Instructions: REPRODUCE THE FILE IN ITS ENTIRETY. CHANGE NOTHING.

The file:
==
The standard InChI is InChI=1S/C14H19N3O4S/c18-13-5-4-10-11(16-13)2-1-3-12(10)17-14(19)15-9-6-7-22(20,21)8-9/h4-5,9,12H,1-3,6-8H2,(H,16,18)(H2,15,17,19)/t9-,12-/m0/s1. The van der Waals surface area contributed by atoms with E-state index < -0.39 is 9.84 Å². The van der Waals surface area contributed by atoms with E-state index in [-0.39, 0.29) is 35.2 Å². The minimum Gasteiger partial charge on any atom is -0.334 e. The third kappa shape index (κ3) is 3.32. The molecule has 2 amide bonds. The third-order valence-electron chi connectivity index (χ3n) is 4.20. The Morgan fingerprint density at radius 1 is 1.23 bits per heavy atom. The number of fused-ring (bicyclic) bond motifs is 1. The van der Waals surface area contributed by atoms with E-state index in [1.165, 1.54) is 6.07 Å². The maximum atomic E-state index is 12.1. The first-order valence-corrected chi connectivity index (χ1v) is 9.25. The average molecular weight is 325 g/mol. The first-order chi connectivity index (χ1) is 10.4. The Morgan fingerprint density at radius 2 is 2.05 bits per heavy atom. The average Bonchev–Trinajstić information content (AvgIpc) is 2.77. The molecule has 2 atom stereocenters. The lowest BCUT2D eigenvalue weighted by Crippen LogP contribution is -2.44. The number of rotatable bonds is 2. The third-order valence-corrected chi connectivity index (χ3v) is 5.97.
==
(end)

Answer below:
The standard InChI is InChI=1S/C14H19N3O4S/c18-13-5-4-10-11(16-13)2-1-3-12(10)17-14(19)15-9-6-7-22(20,21)8-9/h4-5,9,12H,1-3,6-8H2,(H,16,18)(H2,15,17,19)/t9-,12-/m0/s1. The van der Waals surface area contributed by atoms with E-state index < -0.39 is 9.84 Å². The van der Waals surface area contributed by atoms with E-state index in [-0.39, 0.29) is 35.2 Å². The minimum Gasteiger partial charge on any atom is -0.334 e. The third kappa shape index (κ3) is 3.32. The molecule has 2 amide bonds. The third-order valence-electron chi connectivity index (χ3n) is 4.20. The Morgan fingerprint density at radius 1 is 1.23 bits per heavy atom. The number of fused-ring (bicyclic) bond motifs is 1. The van der Waals surface area contributed by atoms with E-state index in [1.165, 1.54) is 6.07 Å². The maximum atomic E-state index is 12.1. The first-order valence-corrected chi connectivity index (χ1v) is 9.25. The average molecular weight is 325 g/mol. The first-order chi connectivity index (χ1) is 10.4. The Morgan fingerprint density at radius 2 is 2.05 bits per heavy atom. The average Bonchev–Trinajstić information content (AvgIpc) is 2.77. The molecule has 2 atom stereocenters. The lowest BCUT2D eigenvalue weighted by Crippen LogP contribution is -2.44. The number of rotatable bonds is 2. The third-order valence-corrected chi connectivity index (χ3v) is 5.97.